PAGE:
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In Of Mice and Men, what's the difference between the Boss's and Slim's reaction to...

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dubdrew0218 | eNotes Newbie

Posted April 10, 2013 at 5:42 PM via web

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In Of Mice and Men, what's the difference between the Boss's and Slim's reaction to George and Lennie's relationship?

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amarang9 | College Teacher | (Level 1) Educator Emeritus

Posted April 11, 2013 at 4:34 PM (Answer #1)

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When George and Lennie first meet the Boss, George does all the talking. The Boss presses them, asking why Lennie doesn't answer for himself. George says that Lennie isn't bright but he is a good worker. The Boss becomes suspicious that George might be taking some of Lennie's pay. George assures the Boss that he is just looking after Lennie. The Boss is still suspicious but allows them to work:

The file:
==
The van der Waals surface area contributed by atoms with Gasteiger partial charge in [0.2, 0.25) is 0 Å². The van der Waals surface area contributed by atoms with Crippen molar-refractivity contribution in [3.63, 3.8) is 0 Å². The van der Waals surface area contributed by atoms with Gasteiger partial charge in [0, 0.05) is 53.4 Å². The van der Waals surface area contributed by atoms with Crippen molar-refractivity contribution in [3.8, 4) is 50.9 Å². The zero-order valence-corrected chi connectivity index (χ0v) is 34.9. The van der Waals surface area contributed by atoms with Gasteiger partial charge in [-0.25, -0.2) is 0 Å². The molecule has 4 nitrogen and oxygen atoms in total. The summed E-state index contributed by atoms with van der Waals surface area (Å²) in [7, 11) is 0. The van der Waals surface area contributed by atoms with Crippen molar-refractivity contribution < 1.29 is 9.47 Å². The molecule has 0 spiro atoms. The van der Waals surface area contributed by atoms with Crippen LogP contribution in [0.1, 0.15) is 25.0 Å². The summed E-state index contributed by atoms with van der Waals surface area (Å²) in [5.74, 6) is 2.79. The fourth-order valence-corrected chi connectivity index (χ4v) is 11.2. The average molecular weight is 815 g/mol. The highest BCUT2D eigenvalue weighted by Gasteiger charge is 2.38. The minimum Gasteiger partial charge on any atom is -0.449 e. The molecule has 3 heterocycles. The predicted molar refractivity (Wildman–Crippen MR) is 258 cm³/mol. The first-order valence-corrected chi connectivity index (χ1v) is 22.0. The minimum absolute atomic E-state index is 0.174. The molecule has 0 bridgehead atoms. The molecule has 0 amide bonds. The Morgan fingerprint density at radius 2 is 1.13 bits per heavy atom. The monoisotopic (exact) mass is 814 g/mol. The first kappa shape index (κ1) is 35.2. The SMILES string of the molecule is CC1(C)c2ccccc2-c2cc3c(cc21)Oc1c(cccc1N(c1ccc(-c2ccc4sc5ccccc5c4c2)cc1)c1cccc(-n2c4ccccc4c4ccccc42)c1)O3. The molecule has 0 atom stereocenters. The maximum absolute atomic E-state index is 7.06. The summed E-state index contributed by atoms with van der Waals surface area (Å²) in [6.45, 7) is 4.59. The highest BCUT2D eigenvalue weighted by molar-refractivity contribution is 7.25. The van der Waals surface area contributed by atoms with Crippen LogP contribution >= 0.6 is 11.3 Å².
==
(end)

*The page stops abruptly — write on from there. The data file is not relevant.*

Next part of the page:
All right. But don't try to put nothing over, 'cause you can't get away with nothing. I seen wise guys before. 

Slim is less suspicious than the Boss. But Slim is not naive either. In his simplistic yet sage-like way, he makes a general comment that most men don't travel together because everyone is scared (or suspicious of) each other. This is exactly why the Boss is suspicious of Lennie and George. In the world of itinerant ranching, there seems to have been an "every man for himself" attitude. George and Lennie are exceptions to that generalization. Slim has certainly seen "wise guys" before but he is not as paranoid as the Boss. 

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